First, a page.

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|Title:||Bats and academics: How do scientists perceive their object of study?|
Emergence des Pathologies Virales
|Keywords:||Agricultural and Biological Sciences;Biochemistry, Genetics and Molecular Biology|
|Citation:||PLoS ONE. Vol.11, No.11 (2016)|
|Abstract:||© 2016 Boëte, Morand. This is an open access article distributed under the terms of the Creative Commons Attribution License, which permits unrestricted use, distribution, and reproduction in any medium, provided the original author and source are credited. Bats are associated with conflicting perceptions among humans, ranging from affection to disgust. If these attitudes can be associated with various factors among the general public (e.g. social norms, lack of knowledge), it is also important to understand the attitude of scientists who study bats. Such reflexive information on the researchers community itself could indeed help designing adequate mixed communication tools aimed at protecting bats and their ecosystems, as well as humans living in their vicinity that could be exposed to their pathogens. Thus, we conducted an online survey targeting researchers who spend a part of their research activity studying bats. Our aim was to determine (1) how they perceive their object of study, (2) how they perceive the representation of bats in the media and by the general population, (3) how they protect themselves against pathogen infections during their research practices, and (4) their perceptions of the causes underlying the decline in bat populations worldwide. From the 587 completed responses (response rate of 28%) having a worldwide distribution, the heterogeneity of the scientists' perception of their own object of study was highlighted. In the majority of cases, this depended on the type of research they conducted (i.e. laboratory versus field studies) as well as their research speciality. Our study revealed a high level of personal protection equipment being utilised against pathogens during scientific practices, although the role bats play as reservoirs for a number of emerging pathogens remains poorly known. Our results also disclosed the unanimity among specialists in attributing a direct role for humans in the global decline of bat populations, mainly via environmental change, deforestation, and agriculture intensification. Overall, the present study suggests the need for better communication regarding bats and their biology, their role within the scientific community, as well as in the general public population. As a consequence, increased knowledge regarding scientists' perceptions of bats should improve the role scientists play in influencing the perception of bats by the general public.|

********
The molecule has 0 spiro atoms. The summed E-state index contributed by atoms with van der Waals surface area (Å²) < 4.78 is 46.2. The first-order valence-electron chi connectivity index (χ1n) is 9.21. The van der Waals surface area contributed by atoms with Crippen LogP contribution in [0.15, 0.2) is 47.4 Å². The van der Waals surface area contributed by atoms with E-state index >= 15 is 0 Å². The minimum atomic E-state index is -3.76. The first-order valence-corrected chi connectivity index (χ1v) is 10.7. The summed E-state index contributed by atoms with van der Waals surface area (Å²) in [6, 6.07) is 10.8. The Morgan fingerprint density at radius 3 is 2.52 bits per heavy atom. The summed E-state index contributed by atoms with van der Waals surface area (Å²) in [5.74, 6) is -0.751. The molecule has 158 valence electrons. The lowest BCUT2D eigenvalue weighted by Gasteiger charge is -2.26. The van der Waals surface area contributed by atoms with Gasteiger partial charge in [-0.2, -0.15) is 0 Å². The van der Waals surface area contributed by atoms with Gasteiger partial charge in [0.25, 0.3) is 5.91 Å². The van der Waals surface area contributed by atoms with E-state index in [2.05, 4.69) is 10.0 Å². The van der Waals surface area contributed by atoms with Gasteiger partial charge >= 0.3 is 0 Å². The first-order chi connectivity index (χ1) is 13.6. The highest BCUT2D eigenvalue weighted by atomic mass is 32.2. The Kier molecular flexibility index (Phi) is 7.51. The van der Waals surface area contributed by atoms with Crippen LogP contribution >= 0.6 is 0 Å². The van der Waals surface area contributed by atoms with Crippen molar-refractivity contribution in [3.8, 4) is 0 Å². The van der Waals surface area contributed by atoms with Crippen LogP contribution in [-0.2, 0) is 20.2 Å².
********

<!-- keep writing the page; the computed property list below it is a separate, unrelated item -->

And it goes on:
|Appears in Collections:||Scopus 2016-2017|
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